Also, let’s not forget that corruption in Egypt also made serious in-roads into Egyptian public education as well. Anyone familiar with some of the antics that occurred in our universities over the past two decades not only bordered on the criminal, but the insane. Select public universities became notorious for giving doctoral degrees to associates and off-spring of high ranking politicians, real degrees, not honorary ones. These degrees were not Master’s degrees, they were Doctorates, and upon the completion of their studies, the associates of those in power became university lecturers that are responsible for the education of tens of thousands of graduates today. Sadly, when I see the destruction being caused by students on the grounds of our public universities now, I don’t know where the destruction is more prevalent, by the students outside their classrooms, or some of the select professors inside those classrooms.
I provide below some interesting statistics on Egypt’s takers and makers for you to draw your own conclusions. A shocking number under the takers category is the total number of Egyptians currently unemployed coupled with those not of working age. That number is 57.1 million people. Yes, 57.1 million, or over half of the Egyptian population. That would mean that potentially one of every two Egyptians is a taker of some sort, entitled to some kind of subsidy from the state, unless they emanate from a household that can sustain them. What makes Egypt an outlier on the above number is how many people are out of the work force. In Egypt’s case, there are the unemployed, those that choose to be out of the work force and those that are too young to be part of the work force, a disaster still in the making.
But, there is more. Total subsides that supported our safety net in 2012 amounted to $29.3 billion, an amazingly high number for a country the size of Egypt. After all, Egypt’s total tax revenue for the same year was only $32 billion. Taking out state revenue streams like the Suez Canal and foreign aid, just imagine what this actually means. After you pay for subsidies in all of their forms and collect taxes from all sources, your annual residual for a population approximating 100 million people is only $2.7 billion. And, can this maintain your infrastructure; ensure clean drinking water for all, paint the walls of your schools, buy new public busses, etc., or does everything around us crumble? Sorry, let me correct that last statement, everything around us hasn’t already crumbled, it has gone to hell.
A closer look at Egypt’s makers is also a cause of serious concern. There are only 14.8 million Egyptians employed in the private sector who are likely the primary tax contributors supporting an annual subsidy bill of $29.3 billion. Assuming no other sources of revenue, this would mean that every maker in this category would be paying $200,000 annually in taxes to sustain Egypt’s 57.1 million takers. Yes, $200,000 annually (thank God for things like the Suez Canal and for foreign aid). Simply by using net averages, and assuming that those employed in the private sector were the only contributors to tax revenues, this would mean that for every Egyptian working in the private sector, they are carrying the burden of providing some sort of subsidy to four Egyptians along with having to maintain their own households.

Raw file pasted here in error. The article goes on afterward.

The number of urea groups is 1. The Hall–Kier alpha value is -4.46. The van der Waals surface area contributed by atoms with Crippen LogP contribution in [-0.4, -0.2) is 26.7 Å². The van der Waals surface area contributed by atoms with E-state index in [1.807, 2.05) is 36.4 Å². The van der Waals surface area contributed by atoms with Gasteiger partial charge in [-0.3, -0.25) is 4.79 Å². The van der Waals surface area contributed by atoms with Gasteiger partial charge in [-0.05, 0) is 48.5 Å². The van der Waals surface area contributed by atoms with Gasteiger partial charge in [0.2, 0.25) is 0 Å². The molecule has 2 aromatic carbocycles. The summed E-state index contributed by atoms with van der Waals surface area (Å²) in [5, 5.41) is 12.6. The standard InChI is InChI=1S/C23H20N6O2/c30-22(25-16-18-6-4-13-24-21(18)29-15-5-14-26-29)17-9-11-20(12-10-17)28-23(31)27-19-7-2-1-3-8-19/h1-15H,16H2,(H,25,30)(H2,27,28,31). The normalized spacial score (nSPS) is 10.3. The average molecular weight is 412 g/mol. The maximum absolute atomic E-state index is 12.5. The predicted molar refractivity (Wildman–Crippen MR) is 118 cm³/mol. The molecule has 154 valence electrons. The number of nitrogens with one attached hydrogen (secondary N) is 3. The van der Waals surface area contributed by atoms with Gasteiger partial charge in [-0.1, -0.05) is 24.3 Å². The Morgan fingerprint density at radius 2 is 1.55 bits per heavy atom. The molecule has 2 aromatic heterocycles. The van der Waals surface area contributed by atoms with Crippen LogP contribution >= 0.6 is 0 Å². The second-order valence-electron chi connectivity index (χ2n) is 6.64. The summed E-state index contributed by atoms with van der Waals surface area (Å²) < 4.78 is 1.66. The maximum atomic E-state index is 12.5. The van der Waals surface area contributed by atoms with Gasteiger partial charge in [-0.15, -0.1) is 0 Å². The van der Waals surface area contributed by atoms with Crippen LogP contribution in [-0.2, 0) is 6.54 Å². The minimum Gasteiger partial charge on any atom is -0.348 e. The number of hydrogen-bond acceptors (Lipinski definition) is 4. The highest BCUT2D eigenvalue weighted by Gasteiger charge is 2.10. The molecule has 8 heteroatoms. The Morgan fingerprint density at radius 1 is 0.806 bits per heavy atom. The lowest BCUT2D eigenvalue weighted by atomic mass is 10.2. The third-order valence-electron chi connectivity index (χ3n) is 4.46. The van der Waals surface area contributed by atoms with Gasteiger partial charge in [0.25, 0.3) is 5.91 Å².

Worse still, Egypt’s subsidy bill has grown from approximately $17 billion in 2007 to $29 billion in 2012, and now in 2013 hovers at around 13 percent of GDP. What is more striking is that about 50 percent of the total subsidy bill isn’t spent on food for the poor, it is actually subsidizing fuel oil, natural gas, LPG, diesel oil, kerosene, and of course gasoline. In fact, only 15 percent of the subsidy bill is being used to buy food for the poor.
Of the 50 percent total subsidy bill earmarked for petroleum products, 35 percent of this spend goes towards subsidized diesel oil, and 13.5 percent for gasoline. Of course, the poor need cheap gas for their cars, right? Something doesn’t make sense here, does it? For decades, I personally have been fueling the family Mercedes with subsidized gas. I have no other option. Subsidized gas is still available to everyone so I can’t just waltz into my neighborhood gas station and say, “excuse me sir, I’d like to pay full price for my gas please, I can afford it”. I guess I’ve made up for it over the years by leaving great tips for the gas station attendants that are responsible for my fill ups and they always seem to be very happy to see me when I drive in. And, for all of you that are thinking that smart cards are now going to fix the problem of targeting gasoline subsidies to those that need it most, what about the past three decades? How much money was wasted by not targeting subsidies to those that actually needed the aid? Did we squander $10 billion, $20 billion, and how could this money have been used elsewhere in the economy?